|Publication number||US3979727 A|
|Application number||US 05/395,335|
|Publication date||Sep 7, 1976|
|Filing date||Sep 7, 1973|
|Priority date||Jun 29, 1972|
|Publication number||05395335, 395335, US 3979727 A, US 3979727A, US-A-3979727, US3979727 A, US3979727A|
|Inventors||Brittain Norman Catron, Eugene Francis Dumstorff, Phillip Christian Schloss, Larry Lloyd Schroeder|
|Original Assignee||International Business Machines Corporation|
|Export Citation||BiBTeX, EndNote, RefMan|
|Patent Citations (12), Classifications (6)|
|External Links: USPTO, USPTO Assignment, Espacenet|
This application is a continuation in part of our co-pending application Ser. No. 267,731 filed June 29. 1972, now abandoned.
This invention pertains to microprogrammed, data processing units and more particularly to such a processor using a read only memory.
An economical approach for a low cost processor is the use of a read only memory for control store; however, this type device usually lacks flexibility when it is necessary to accomodate changes due to further development or varying functional selections to meet the requirements of the individual user. Most devices include both those functions that are standard or included in every machine of the type and other functions that are optionally available to personalize a particular device to the users requirements. As used herein a series of mainline routines is provided by a base ROS which supplies service to mainline functions that are in every machine and features are those functions that are optionally available to tailor or personalize the machine to particular requirements. Feature routines which are resident on ROS modules, form a part of the control unit ROS and are addressed simultaneously with the base ROS portion of the memory. Since all functions are addressed in parallel the ROS memory may be utilized to address mainline and feature functions in any sequence. The mainline program provides one or more mainline control loops where sequences of steps which address a series of functions, determine whether service is required and where required proceed to execute the associated routine. Additionally there are in any viable on-going development program, future features or functions that are not currently available, including those which have not been conceived and some scheme must be available to accommodate this type of function. It is possible to personalize or tailor the base program or ROS for the particular feature mix selected for an individual device, but this causes a proliferation of part numbers as each feature combination must be considered. A further disability of such a procedure is the inability to cope with the need to add future features not currently anticipated or known.
Using the technique of the present invention, a mainline control program is provided using a base ROS which in addition to routines for servicing mainline functions those in every machine of the type, includes branches for features with which the device may be optionally equipped and in addition selected branches which may be used for expansion to incorporate future features which may not be currently included or may not presently be known.
When the device is operating, the control program recirculates through a sequence of instructions in a wait loop testing whether a status change has occurred requiring service to a mainline or feature function. The wait loop circulates through a series of decisions, each associated with a line control loop, to sense whether a status change has occurred within that loop that requires service by the controller. When such a status change is sensed, the control program processes through the appropriate mainline control loop testing whether a sequence of mainline functions and feature functions require service. If an addressed feature is installed and requires service, the subroutine associated therewith is executed. When the feature is present, but does not require service, control logic effects a normal return to the mainline control loop. When the control program branches to a feature which is not present in the device either because it was not installed or because the branch was provided for a future feature also not installed, the instruction execution register senses the absence of the recognition of an address at that branch location and forces a return to the instruction following the last branch taken by the mainline control loop. When a routine is executed, whether a mainline or feature routine, the next occurrence may be a return to the wait loop, a return to the mainline loop instruction sequence, or a jump to any indicated address in the control sequence.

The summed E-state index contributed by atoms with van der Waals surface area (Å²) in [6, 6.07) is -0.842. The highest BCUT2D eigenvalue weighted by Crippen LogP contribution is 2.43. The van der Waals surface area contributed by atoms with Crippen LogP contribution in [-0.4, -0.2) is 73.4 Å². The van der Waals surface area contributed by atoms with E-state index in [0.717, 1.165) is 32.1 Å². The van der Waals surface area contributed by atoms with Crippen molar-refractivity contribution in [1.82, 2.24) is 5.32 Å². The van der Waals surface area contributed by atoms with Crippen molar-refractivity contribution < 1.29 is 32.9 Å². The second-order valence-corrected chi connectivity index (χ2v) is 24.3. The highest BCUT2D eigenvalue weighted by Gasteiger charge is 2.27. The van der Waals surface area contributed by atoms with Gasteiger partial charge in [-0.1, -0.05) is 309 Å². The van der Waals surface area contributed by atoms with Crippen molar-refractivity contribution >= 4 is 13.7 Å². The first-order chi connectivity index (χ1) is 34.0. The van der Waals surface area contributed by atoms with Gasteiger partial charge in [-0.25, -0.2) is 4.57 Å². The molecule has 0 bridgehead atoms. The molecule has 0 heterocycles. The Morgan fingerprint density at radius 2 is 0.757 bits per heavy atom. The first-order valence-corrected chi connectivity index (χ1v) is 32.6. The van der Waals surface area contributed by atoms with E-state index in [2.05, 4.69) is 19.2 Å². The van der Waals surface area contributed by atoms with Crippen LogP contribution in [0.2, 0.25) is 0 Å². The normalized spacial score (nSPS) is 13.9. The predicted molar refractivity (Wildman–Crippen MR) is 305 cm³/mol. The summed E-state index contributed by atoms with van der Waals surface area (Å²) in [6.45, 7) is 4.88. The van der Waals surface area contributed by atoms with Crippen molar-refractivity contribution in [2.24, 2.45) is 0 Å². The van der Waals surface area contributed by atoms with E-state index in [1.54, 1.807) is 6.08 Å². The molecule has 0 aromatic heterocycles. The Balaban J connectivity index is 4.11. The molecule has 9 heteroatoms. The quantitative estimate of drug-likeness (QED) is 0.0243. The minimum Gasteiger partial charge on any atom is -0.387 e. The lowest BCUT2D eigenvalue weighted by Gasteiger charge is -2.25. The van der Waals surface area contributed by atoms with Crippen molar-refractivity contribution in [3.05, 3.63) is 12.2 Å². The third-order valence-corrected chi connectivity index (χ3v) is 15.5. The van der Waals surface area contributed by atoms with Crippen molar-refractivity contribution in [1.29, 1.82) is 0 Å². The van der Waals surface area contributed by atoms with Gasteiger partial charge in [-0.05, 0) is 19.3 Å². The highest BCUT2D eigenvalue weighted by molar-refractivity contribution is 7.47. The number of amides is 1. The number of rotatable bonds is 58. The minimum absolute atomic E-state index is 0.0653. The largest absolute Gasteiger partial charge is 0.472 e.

Accordingly, a single read only memory or storage device provides the mainline control program for the family of devices irrespective of either the feature mix selected by the user or the possible future features that might subsequently be added to such family of devices.
It is an object of the present invention to provide a device control unit wherein a single nonchangeable base structure functions to effect the control program irrespective of the feature mix of the associated unit. It is also an object of the invention to provide a control unit with a single base memory structure that will accommodate expansion for undefined features by the addition of ROS routines.
The foregoing and other objects, features and advantages of the invention will be apparent from the following more particular description of a preferred embodiment of the invention, as illustrated in the accompanying drawings.
FIG. 1 shows a partial schematic block diagram of a microprogrammed control unit using a read only memory and including control logic for implementing the present invention.